‘As the actress said to the bishop….’ vs ‘That’s what she said…..’
So, if you know me well, or even if you’ve only met me for half an hour, you will know I have a penchant for innuendo. How I love its underhand smuttiness in a ‘Carry On…’, 70s-there-goes-my-bloomers sort of way (USA peeps, see here for details about the ‘Carry On….’ films http://en.wikipedia.org/wiki/Carry_On_(film_series)
Innuendo lightens the mood and is almost an acceptable way of saying something a bit rude in certain company or being harmlessly suggestive. I just find it funny that things can have double entendres, because that is the joy of language.
Anyway, one of my favourite past-times is to use the phrase ‘As the actress said to the bishop’ quite a lot after somebody has said something that warrants it. My ex-office chums in the UK can qualify this was an at least thrice-daily occurence (yes, I can visualise them nodding their heads).
So, in order to break the ice with some Americans I have been using this amusing phrase in certain situations.
- At gym class, putting weights on my bar for the next round: ‘I can never get a new one on in time for the next session.’ (Me: ‘As the actress said to the bishop’).
- Again, at gym class, whilst trying to pick up a big weight: ‘The big ones are always harder to hold.’ (Me: ‘As the actress said to the bishop’).
- During an evening out: ‘If it’s too hot to put in your mouth, waft it around a bit.’ (Me: ‘As the actress said to the bishop’).
And so on. You get the idea, I’m sure
Then I learn that the reason that I am getting very little reaction to my hilarious response, is that Americans don’t use this phrase and have, in fact, a phrase of their very own…..’Thats what she said.’
Now I do declare that the British and American senses of hunour are very, very different. For example, we would not find Jimmy Kimmel funny, and they would not find Joe Pasquale funny….oh, hang on, neither do we…..let me try again…..Jack Dee?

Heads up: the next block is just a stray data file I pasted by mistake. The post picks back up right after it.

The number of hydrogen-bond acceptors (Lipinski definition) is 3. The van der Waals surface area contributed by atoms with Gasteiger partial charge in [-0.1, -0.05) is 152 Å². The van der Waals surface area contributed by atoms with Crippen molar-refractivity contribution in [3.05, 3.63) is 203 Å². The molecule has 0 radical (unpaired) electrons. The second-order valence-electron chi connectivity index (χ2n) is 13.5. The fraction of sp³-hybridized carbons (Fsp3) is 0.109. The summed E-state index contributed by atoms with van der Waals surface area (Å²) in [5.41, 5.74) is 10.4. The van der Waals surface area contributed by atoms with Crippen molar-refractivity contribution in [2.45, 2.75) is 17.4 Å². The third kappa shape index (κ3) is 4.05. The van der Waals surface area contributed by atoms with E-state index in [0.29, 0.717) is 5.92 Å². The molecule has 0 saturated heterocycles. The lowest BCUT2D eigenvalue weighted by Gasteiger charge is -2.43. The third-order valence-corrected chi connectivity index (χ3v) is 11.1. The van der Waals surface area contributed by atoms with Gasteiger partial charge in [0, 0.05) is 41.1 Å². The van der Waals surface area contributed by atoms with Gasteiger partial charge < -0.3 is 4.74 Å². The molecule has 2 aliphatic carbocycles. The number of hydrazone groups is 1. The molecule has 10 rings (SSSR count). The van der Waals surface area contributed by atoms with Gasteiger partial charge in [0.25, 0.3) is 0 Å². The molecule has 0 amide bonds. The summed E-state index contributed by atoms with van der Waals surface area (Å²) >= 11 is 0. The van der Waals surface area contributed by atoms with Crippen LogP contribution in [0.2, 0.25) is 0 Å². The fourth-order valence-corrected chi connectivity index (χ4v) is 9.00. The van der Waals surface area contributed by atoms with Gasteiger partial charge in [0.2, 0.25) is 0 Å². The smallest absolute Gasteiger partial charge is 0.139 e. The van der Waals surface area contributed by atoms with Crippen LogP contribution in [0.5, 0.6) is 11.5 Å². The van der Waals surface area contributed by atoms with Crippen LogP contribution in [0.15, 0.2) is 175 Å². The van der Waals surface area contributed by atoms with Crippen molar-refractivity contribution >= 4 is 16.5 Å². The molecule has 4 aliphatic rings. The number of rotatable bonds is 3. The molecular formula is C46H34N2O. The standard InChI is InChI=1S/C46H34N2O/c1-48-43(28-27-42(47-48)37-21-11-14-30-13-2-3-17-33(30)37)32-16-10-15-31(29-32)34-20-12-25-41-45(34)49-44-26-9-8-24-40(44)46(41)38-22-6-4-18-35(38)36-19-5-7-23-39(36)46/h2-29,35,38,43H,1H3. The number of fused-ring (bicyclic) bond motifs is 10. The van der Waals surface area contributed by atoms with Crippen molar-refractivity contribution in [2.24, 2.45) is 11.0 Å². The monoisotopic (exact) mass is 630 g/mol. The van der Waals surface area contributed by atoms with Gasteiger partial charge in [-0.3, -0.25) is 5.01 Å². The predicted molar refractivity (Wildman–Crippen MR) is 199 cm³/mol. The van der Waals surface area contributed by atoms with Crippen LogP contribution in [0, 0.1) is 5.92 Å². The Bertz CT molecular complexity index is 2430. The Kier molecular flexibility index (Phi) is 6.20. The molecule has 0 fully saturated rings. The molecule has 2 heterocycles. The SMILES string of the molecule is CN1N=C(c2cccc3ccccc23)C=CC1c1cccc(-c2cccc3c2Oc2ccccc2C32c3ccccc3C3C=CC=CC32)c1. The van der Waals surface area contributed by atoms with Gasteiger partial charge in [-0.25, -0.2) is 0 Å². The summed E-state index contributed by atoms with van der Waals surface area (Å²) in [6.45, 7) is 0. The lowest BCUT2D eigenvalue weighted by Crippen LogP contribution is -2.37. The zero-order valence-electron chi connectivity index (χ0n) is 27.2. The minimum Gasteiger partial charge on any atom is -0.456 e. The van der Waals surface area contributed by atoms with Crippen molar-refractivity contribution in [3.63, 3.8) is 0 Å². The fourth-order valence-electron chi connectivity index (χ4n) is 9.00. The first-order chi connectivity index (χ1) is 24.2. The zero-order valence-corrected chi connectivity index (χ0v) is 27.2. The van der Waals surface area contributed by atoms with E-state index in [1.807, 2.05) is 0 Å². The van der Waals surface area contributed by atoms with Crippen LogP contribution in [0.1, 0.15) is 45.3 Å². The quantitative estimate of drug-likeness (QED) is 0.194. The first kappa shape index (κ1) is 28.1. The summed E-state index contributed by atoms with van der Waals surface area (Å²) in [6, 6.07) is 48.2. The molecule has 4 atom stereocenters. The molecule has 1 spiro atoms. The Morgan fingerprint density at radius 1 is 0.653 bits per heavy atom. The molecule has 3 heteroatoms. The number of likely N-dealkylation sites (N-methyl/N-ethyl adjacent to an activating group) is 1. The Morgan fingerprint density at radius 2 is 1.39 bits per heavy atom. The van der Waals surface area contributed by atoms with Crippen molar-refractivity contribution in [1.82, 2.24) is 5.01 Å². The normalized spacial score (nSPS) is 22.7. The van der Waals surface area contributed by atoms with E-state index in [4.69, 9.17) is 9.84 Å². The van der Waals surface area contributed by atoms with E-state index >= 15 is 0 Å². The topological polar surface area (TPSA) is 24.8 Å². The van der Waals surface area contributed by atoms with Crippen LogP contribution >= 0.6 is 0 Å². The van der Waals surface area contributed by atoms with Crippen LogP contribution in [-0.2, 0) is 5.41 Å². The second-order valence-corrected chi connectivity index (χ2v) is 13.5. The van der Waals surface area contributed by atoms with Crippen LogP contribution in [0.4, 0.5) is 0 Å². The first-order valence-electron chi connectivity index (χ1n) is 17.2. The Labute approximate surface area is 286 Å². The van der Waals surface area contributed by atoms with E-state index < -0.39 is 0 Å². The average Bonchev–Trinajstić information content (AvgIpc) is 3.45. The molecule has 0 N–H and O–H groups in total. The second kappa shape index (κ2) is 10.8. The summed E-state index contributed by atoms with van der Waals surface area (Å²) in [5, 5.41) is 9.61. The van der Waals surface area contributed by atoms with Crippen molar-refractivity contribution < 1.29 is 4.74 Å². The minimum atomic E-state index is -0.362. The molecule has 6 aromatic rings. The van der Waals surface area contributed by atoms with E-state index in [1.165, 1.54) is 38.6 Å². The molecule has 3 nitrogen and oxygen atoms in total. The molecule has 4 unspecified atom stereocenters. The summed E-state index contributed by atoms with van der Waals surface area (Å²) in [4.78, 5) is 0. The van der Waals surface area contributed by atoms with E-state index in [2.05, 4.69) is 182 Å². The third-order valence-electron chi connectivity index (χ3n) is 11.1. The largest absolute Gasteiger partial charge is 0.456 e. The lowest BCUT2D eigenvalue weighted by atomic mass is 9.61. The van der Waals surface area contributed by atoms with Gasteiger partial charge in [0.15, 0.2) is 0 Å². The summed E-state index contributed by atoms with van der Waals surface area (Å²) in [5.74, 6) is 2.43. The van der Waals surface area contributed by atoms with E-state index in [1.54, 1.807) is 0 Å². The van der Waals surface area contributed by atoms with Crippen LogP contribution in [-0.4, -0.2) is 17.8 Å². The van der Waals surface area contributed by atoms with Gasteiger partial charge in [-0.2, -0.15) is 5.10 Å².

Anyway, it is a cultural difference that will always exist, although there are exceptions to the rule in the form of Cheers (we like) and Monty Python (they like).
We British are inherently ruder, though, it has to be said. And of that, I am proud
So, I decided to do my research into this new phrase, which does not initially strike me as very funny at all.
But, it actually is – but only if it’s said with the correct intonation and by the right person, who really, really means it in a rude way, just like we would really, really mean ours.
Here’s some stuff to help you Brits understand the ‘That’s what she said’ phrase….
http://www.twssstories.com/ (Some funny, some just trying too hard ‘That’s what she said’ stories’
http://www.dailymotion.com/video/x74gqp_every-single-thats-what-she-said-fr_fun#.UTAxJB1JOAg (How the US version of The Office uses it – David Brent’s character, played by Steve Carell, says it almost as much as me!! This is where I begin to find it pretty funny, because he uses it perfectly.)
http://en.wikipedia.org/wiki/Said_the_actress_to_the_bishop (A reminder about our British phrase and how we love it.)
So, I was in boxing last night and I thought I would try it out….
We’re being told about the 30 second beep in boxing…. ‘The beep is there so you know the end is coming and you really have to put a last minute effort in to get to the end.’ (Me: ‘That’s what she said’)…..tumbleweed, stunned silence and….laughter! It works!!!!
And now I find it funny and I have used it again today, and I will always have it on the tip of my tongue (‘That’s what she said…..’) You knew that was coming didn’t you…..oh stop now!